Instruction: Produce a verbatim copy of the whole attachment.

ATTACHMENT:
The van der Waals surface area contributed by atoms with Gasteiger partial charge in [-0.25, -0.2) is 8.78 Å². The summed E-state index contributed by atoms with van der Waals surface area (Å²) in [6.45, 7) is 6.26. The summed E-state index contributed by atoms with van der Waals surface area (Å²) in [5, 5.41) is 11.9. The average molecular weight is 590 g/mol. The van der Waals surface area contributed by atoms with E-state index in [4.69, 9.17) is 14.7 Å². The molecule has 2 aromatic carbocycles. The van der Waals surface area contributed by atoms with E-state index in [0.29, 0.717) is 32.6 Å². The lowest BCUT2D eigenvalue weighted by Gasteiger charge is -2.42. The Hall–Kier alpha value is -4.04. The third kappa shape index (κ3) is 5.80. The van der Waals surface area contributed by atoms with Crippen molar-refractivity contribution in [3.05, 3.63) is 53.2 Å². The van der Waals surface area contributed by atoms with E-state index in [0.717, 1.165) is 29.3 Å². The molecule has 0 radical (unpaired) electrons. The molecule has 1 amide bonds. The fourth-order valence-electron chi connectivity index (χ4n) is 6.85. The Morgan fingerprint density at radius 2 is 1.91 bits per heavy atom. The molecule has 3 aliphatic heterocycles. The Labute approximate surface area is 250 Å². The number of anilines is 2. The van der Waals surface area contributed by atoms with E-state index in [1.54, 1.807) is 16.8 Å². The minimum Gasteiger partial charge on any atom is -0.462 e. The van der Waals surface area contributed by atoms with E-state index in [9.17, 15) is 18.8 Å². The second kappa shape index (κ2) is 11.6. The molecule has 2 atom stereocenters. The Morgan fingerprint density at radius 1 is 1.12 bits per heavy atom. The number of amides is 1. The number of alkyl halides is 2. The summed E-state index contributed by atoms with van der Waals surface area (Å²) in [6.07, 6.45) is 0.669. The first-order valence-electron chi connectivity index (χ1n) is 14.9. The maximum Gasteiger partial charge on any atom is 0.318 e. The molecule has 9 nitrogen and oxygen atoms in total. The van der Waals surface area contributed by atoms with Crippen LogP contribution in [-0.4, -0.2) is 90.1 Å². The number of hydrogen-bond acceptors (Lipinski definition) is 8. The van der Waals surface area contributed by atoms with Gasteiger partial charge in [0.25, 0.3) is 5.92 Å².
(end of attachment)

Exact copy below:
The van der Waals surface area contributed by atoms with Gasteiger partial charge in [-0.25, -0.2) is 8.78 Å². The summed E-state index contributed by atoms with van der Waals surface area (Å²) in [6.45, 7) is 6.26. The summed E-state index contributed by atoms with van der Waals surface area (Å²) in [5, 5.41) is 11.9. The average molecular weight is 590 g/mol. The van der Waals surface area contributed by atoms with E-state index in [4.69, 9.17) is 14.7 Å². The molecule has 2 aromatic carbocycles. The van der Waals surface area contributed by atoms with E-state index in [0.29, 0.717) is 32.6 Å². The lowest BCUT2D eigenvalue weighted by Gasteiger charge is -2.42. The Hall–Kier alpha value is -4.04. The third kappa shape index (κ3) is 5.80. The van der Waals surface area contributed by atoms with Crippen molar-refractivity contribution in [3.05, 3.63) is 53.2 Å². The van der Waals surface area contributed by atoms with E-state index in [0.717, 1.165) is 29.3 Å². The molecule has 0 radical (unpaired) electrons. The molecule has 1 amide bonds. The fourth-order valence-electron chi connectivity index (χ4n) is 6.85. The Morgan fingerprint density at radius 2 is 1.91 bits per heavy atom. The molecule has 3 aliphatic heterocycles. The Labute approximate surface area is 250 Å². The number of anilines is 2. The van der Waals surface area contributed by atoms with E-state index in [1.54, 1.807) is 16.8 Å². The minimum Gasteiger partial charge on any atom is -0.462 e. The van der Waals surface area contributed by atoms with E-state index in [9.17, 15) is 18.8 Å². The second kappa shape index (κ2) is 11.6. The molecule has 2 atom stereocenters. The Morgan fingerprint density at radius 1 is 1.12 bits per heavy atom. The number of amides is 1. The number of alkyl halides is 2. The summed E-state index contributed by atoms with van der Waals surface area (Å²) in [6.07, 6.45) is 0.669. The first-order valence-electron chi connectivity index (χ1n) is 14.9. The maximum Gasteiger partial charge on any atom is 0.318 e. The molecule has 9 nitrogen and oxygen atoms in total. The van der Waals surface area contributed by atoms with Crippen LogP contribution in [-0.4, -0.2) is 90.1 Å². The number of hydrogen-bond acceptors (Lipinski definition) is 8. The van der Waals surface area contributed by atoms with Gasteiger partial charge in [0.25, 0.3) is 5.92 Å².